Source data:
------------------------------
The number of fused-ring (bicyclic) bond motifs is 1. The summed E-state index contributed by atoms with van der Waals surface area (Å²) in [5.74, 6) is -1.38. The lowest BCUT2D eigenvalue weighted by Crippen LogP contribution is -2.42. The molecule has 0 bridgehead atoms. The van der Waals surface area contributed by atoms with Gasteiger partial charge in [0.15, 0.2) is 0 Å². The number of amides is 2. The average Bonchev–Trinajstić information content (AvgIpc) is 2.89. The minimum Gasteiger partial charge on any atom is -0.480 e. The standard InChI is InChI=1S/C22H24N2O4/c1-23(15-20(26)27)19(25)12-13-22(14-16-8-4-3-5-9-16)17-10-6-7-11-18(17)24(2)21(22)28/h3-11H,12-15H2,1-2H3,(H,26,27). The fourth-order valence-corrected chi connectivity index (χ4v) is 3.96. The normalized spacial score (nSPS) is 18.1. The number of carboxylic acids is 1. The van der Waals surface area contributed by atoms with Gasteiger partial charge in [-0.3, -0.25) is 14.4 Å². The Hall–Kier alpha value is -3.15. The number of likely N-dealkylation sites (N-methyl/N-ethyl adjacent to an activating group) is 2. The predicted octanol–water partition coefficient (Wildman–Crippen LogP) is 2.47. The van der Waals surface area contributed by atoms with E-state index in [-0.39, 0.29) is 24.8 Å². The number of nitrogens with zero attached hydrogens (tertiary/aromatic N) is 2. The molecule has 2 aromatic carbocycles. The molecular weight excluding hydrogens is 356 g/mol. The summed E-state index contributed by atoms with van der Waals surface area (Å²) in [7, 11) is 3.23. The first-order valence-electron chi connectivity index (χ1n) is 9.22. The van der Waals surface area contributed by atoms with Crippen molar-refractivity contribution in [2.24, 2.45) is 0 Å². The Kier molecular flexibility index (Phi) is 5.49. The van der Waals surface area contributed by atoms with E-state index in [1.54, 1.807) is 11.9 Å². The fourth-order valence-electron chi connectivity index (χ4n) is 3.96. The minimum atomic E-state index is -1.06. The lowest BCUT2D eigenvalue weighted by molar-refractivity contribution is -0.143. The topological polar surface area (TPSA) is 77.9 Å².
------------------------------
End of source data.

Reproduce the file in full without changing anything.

The number of fused-ring (bicyclic) bond motifs is 1. The summed E-state index contributed by atoms with van der Waals surface area (Å²) in [5.74, 6) is -1.38. The lowest BCUT2D eigenvalue weighted by Crippen LogP contribution is -2.42. The molecule has 0 bridgehead atoms. The van der Waals surface area contributed by atoms with Gasteiger partial charge in [0.15, 0.2) is 0 Å². The number of amides is 2. The average Bonchev–Trinajstić information content (AvgIpc) is 2.89. The minimum Gasteiger partial charge on any atom is -0.480 e. The standard InChI is InChI=1S/C22H24N2O4/c1-23(15-20(26)27)19(25)12-13-22(14-16-8-4-3-5-9-16)17-10-6-7-11-18(17)24(2)21(22)28/h3-11H,12-15H2,1-2H3,(H,26,27). The fourth-order valence-corrected chi connectivity index (χ4v) is 3.96. The normalized spacial score (nSPS) is 18.1. The number of carboxylic acids is 1. The van der Waals surface area contributed by atoms with Gasteiger partial charge in [-0.3, -0.25) is 14.4 Å². The Hall–Kier alpha value is -3.15. The number of likely N-dealkylation sites (N-methyl/N-ethyl adjacent to an activating group) is 2. The predicted octanol–water partition coefficient (Wildman–Crippen LogP) is 2.47. The van der Waals surface area contributed by atoms with E-state index in [-0.39, 0.29) is 24.8 Å². The number of nitrogens with zero attached hydrogens (tertiary/aromatic N) is 2. The molecule has 2 aromatic carbocycles. The molecular weight excluding hydrogens is 356 g/mol. The summed E-state index contributed by atoms with van der Waals surface area (Å²) in [7, 11) is 3.23. The first-order valence-electron chi connectivity index (χ1n) is 9.22. The van der Waals surface area contributed by atoms with Crippen molar-refractivity contribution in [2.24, 2.45) is 0 Å². The Kier molecular flexibility index (Phi) is 5.49. The van der Waals surface area contributed by atoms with E-state index in [1.54, 1.807) is 11.9 Å². The fourth-order valence-electron chi connectivity index (χ4n) is 3.96. The minimum atomic E-state index is -1.06. The lowest BCUT2D eigenvalue weighted by molar-refractivity contribution is -0.143. The topological polar surface area (TPSA) is 77.9 Å².